Coquihalla Elementary School encouraging movement through new sensory pathway

A new interactive sensory pathway was added to the school over the winter break. (Kemone Moodley/Hope Standard)A new interactive sensory pathway was added to the school over the winter break. (Kemone Moodley/Hope Standard)
Grade 1 Coquihalla Elementary teacher Heather Link (right), with assistance from her daughter Emma, attach decals to the school hallway floors as part of the new sensory path. (Megan te Boekhorst/Free Reins Associates Ltd.)
Different exercises are stuck onto the ground encouraging students to hop, jump, and move in general. (Kemone Moodley/Hope Standard)
The sensory pathway is currently located in two of the school hallways though that might get extended to all hallways in the future. (Kemone Moodley/Hope Standard)
Coquihalla Elementary School are encouraging their students to have more fun through movement. (Kemone Moodley/Hope Standard)

Students who arrived back to Coquihalla Elementary School on Jan. 3 found their hallways just a little bit more colourful and exciting.

A new interactive sensory pathway was added to the school over the winter break. Funded with a donation by Free Rein Associates Training Ltd., the pathway gives students more opportunities to move in between classes while developing motor skill such as balance, hand-eye coordination, and spatial awareness.

“We know that kids need to move and that’s the big thing of this,” says Bruce Becker, the principal of Coquihalla Elementary. “I’ve seen teachers doing more movement exercises within their own classrooms. But now we’re bringing it out to the hallways… it’s just part and parcel sort of where we’re heading this education system and really trying to meet the kids’ needs.”

According to studies done by Harold W. Kohl III, and Heather D. Cook on the physical activity in school, movement helps students to concentrate and learn better. Teachers and children have also reported that learning becomes much easier if students have access to sensory activities at least twice a day.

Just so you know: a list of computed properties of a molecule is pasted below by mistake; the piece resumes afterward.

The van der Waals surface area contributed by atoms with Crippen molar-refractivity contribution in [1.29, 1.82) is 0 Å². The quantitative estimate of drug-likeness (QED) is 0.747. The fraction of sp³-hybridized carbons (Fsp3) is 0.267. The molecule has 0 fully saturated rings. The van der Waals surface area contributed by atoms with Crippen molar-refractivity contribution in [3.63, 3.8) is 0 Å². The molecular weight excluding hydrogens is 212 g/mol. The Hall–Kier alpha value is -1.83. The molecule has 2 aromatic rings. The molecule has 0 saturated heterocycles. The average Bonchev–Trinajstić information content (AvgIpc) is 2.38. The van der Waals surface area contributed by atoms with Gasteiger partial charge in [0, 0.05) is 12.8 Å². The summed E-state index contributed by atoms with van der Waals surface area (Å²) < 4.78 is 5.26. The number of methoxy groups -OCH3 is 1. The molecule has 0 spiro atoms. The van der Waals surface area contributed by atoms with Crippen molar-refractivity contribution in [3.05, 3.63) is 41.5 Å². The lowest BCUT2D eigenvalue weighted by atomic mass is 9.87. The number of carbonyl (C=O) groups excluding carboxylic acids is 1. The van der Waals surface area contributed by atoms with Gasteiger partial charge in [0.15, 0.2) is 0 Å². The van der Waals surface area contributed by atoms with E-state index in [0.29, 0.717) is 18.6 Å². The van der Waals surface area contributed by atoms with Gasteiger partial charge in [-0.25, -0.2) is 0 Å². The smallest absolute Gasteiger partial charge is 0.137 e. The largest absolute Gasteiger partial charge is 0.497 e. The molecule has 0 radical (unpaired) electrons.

Hence, the sensory pathway. Posted in two hallways, the path currently sits in front of the younger grades. Stickers and decals direct students on how to move, whether that be through hopping, stepping, or jumping throughout it. It’s main job is to help students self-regulate in between classes or when they’re struggling to maintain focus (with their teacher’s permission, of course).

And according to Becker, so far, the kids are having a blast with the new pathway In fact, Becker says that even the older students spent their first day back trying it out — which is prompting some thought that perhaps the school might need to add additional pathways for their upper grades.

“The kids are hopping and skipping and jumping and just doing all sorts of different things with this pathway,” says Becker. “Today is actually the first day that we’ve had it. So, it’s quite interesting to look at the [students’] reactions. Because it’s really quite colourful, and its super engaging for the kids, some of the kids were using it right away. They just saw it and they’ve been jumping and jumping on them.”

READ MORE: Coquihalla elementary students recognized for participating in the annual fall hike


@KemoneMoodley
kemone.moodley@hopestandard.com

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